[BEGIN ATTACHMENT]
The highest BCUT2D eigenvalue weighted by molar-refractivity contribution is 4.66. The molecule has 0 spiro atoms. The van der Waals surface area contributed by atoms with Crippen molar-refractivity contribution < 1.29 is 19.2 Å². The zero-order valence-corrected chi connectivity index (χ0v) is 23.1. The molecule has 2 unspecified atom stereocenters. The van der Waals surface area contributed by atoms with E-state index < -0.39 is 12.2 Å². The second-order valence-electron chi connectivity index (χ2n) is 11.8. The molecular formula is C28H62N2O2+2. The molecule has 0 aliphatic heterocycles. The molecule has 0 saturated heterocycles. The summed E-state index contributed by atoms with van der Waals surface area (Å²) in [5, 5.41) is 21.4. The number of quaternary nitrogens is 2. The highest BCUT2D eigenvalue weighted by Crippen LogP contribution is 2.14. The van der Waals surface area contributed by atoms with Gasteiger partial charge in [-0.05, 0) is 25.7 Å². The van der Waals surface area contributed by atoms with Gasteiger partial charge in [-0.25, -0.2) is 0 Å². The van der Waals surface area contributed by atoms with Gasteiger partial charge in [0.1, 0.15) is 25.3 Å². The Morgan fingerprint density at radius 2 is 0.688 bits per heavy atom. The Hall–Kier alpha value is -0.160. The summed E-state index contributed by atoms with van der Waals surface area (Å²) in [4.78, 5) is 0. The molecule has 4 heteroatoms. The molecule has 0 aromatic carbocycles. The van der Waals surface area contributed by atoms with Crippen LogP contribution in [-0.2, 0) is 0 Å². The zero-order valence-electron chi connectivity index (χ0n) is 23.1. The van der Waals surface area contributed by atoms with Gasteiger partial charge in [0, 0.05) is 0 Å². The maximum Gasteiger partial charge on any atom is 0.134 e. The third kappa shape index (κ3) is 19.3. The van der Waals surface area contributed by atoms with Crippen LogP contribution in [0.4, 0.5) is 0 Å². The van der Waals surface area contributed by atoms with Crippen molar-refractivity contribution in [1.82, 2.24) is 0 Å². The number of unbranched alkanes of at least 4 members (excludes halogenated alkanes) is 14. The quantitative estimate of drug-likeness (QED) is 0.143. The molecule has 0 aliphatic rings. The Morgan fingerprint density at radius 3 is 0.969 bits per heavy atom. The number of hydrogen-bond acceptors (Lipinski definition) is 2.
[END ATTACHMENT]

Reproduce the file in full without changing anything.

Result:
The highest BCUT2D eigenvalue weighted by molar-refractivity contribution is 4.66. The molecule has 0 spiro atoms. The van der Waals surface area contributed by atoms with Crippen molar-refractivity contribution < 1.29 is 19.2 Å². The zero-order valence-corrected chi connectivity index (χ0v) is 23.1. The molecule has 2 unspecified atom stereocenters. The van der Waals surface area contributed by atoms with E-state index < -0.39 is 12.2 Å². The second-order valence-electron chi connectivity index (χ2n) is 11.8. The molecular formula is C28H62N2O2+2. The molecule has 0 aliphatic heterocycles. The molecule has 0 saturated heterocycles. The summed E-state index contributed by atoms with van der Waals surface area (Å²) in [5, 5.41) is 21.4. The number of quaternary nitrogens is 2. The highest BCUT2D eigenvalue weighted by Crippen LogP contribution is 2.14. The van der Waals surface area contributed by atoms with Gasteiger partial charge in [-0.05, 0) is 25.7 Å². The van der Waals surface area contributed by atoms with Gasteiger partial charge in [-0.25, -0.2) is 0 Å². The van der Waals surface area contributed by atoms with Gasteiger partial charge in [0.1, 0.15) is 25.3 Å². The Morgan fingerprint density at radius 2 is 0.688 bits per heavy atom. The Hall–Kier alpha value is -0.160. The summed E-state index contributed by atoms with van der Waals surface area (Å²) in [4.78, 5) is 0. The molecule has 4 heteroatoms. The molecule has 0 aromatic carbocycles. The van der Waals surface area contributed by atoms with Crippen LogP contribution in [-0.2, 0) is 0 Å². The zero-order valence-electron chi connectivity index (χ0n) is 23.1. The van der Waals surface area contributed by atoms with Gasteiger partial charge in [0, 0.05) is 0 Å². The maximum Gasteiger partial charge on any atom is 0.134 e. The third kappa shape index (κ3) is 19.3. The van der Waals surface area contributed by atoms with Crippen LogP contribution in [0.4, 0.5) is 0 Å². The van der Waals surface area contributed by atoms with Crippen molar-refractivity contribution in [1.82, 2.24) is 0 Å². The number of unbranched alkanes of at least 4 members (excludes halogenated alkanes) is 14. The quantitative estimate of drug-likeness (QED) is 0.143. The molecule has 0 aliphatic rings. The Morgan fingerprint density at radius 3 is 0.969 bits per heavy atom. The number of hydrogen-bond acceptors (Lipinski definition) is 2.